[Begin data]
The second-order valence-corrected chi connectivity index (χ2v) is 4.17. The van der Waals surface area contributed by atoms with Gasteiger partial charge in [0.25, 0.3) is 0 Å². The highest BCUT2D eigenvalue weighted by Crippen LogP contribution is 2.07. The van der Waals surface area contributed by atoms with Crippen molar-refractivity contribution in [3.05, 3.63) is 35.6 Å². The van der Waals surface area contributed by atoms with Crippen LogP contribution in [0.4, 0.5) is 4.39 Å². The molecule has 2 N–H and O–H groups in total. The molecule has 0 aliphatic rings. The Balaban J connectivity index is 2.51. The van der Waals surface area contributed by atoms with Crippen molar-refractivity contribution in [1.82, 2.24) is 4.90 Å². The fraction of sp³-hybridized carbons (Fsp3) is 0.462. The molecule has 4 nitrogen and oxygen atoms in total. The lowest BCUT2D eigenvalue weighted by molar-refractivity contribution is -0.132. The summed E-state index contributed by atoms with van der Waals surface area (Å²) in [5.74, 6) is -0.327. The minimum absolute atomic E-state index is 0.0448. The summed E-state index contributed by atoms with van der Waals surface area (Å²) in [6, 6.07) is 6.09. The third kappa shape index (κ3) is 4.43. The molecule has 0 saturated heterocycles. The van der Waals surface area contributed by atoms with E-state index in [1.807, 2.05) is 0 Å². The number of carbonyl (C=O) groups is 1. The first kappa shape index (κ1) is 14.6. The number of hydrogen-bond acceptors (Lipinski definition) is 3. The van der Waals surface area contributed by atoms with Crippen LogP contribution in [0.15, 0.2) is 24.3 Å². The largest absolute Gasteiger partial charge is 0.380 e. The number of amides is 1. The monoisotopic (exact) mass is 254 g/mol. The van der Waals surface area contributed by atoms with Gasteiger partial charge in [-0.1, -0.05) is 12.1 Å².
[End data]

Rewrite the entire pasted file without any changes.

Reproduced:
The second-order valence-corrected chi connectivity index (χ2v) is 4.17. The van der Waals surface area contributed by atoms with Gasteiger partial charge in [0.25, 0.3) is 0 Å². The highest BCUT2D eigenvalue weighted by Crippen LogP contribution is 2.07. The van der Waals surface area contributed by atoms with Crippen molar-refractivity contribution in [3.05, 3.63) is 35.6 Å². The van der Waals surface area contributed by atoms with Crippen LogP contribution in [0.4, 0.5) is 4.39 Å². The molecule has 2 N–H and O–H groups in total. The molecule has 0 aliphatic rings. The Balaban J connectivity index is 2.51. The van der Waals surface area contributed by atoms with Crippen molar-refractivity contribution in [1.82, 2.24) is 4.90 Å². The fraction of sp³-hybridized carbons (Fsp3) is 0.462. The molecule has 4 nitrogen and oxygen atoms in total. The lowest BCUT2D eigenvalue weighted by molar-refractivity contribution is -0.132. The summed E-state index contributed by atoms with van der Waals surface area (Å²) in [5.74, 6) is -0.327. The minimum absolute atomic E-state index is 0.0448. The summed E-state index contributed by atoms with van der Waals surface area (Å²) in [6, 6.07) is 6.09. The third kappa shape index (κ3) is 4.43. The molecule has 0 saturated heterocycles. The van der Waals surface area contributed by atoms with E-state index in [1.807, 2.05) is 0 Å². The number of carbonyl (C=O) groups is 1. The first kappa shape index (κ1) is 14.6. The number of hydrogen-bond acceptors (Lipinski definition) is 3. The van der Waals surface area contributed by atoms with Crippen LogP contribution in [0.15, 0.2) is 24.3 Å². The largest absolute Gasteiger partial charge is 0.380 e. The number of amides is 1. The monoisotopic (exact) mass is 254 g/mol. The van der Waals surface area contributed by atoms with Gasteiger partial charge in [-0.1, -0.05) is 12.1 Å².